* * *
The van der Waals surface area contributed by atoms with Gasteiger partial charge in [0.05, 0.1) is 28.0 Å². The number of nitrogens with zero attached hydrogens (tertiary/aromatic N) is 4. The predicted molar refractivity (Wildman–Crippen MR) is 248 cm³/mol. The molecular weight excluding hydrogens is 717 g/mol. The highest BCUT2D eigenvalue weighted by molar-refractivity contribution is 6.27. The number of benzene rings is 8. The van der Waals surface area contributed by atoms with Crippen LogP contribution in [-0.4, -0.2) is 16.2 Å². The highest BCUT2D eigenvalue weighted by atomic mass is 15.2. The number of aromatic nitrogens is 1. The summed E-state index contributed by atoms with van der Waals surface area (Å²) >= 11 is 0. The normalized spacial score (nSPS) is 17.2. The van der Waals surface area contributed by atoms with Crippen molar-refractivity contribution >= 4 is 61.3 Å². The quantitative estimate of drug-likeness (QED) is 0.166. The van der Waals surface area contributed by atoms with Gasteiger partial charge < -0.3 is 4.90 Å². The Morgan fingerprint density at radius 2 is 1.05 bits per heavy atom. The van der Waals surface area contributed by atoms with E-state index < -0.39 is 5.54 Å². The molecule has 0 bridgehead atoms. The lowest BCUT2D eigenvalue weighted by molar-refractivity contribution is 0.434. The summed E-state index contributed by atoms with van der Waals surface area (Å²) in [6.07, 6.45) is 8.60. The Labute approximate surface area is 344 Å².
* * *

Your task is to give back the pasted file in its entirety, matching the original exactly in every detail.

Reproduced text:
The van der Waals surface area contributed by atoms with Gasteiger partial charge in [0.05, 0.1) is 28.0 Å². The number of nitrogens with zero attached hydrogens (tertiary/aromatic N) is 4. The predicted molar refractivity (Wildman–Crippen MR) is 248 cm³/mol. The molecular weight excluding hydrogens is 717 g/mol. The highest BCUT2D eigenvalue weighted by molar-refractivity contribution is 6.27. The number of benzene rings is 8. The van der Waals surface area contributed by atoms with Crippen LogP contribution in [-0.4, -0.2) is 16.2 Å². The highest BCUT2D eigenvalue weighted by atomic mass is 15.2. The number of aromatic nitrogens is 1. The summed E-state index contributed by atoms with van der Waals surface area (Å²) >= 11 is 0. The normalized spacial score (nSPS) is 17.2. The van der Waals surface area contributed by atoms with Crippen molar-refractivity contribution >= 4 is 61.3 Å². The quantitative estimate of drug-likeness (QED) is 0.166. The van der Waals surface area contributed by atoms with Gasteiger partial charge < -0.3 is 4.90 Å². The Morgan fingerprint density at radius 2 is 1.05 bits per heavy atom. The van der Waals surface area contributed by atoms with E-state index < -0.39 is 5.54 Å². The molecule has 0 bridgehead atoms. The lowest BCUT2D eigenvalue weighted by molar-refractivity contribution is 0.434. The summed E-state index contributed by atoms with van der Waals surface area (Å²) in [6.07, 6.45) is 8.60. The Labute approximate surface area is 344 Å².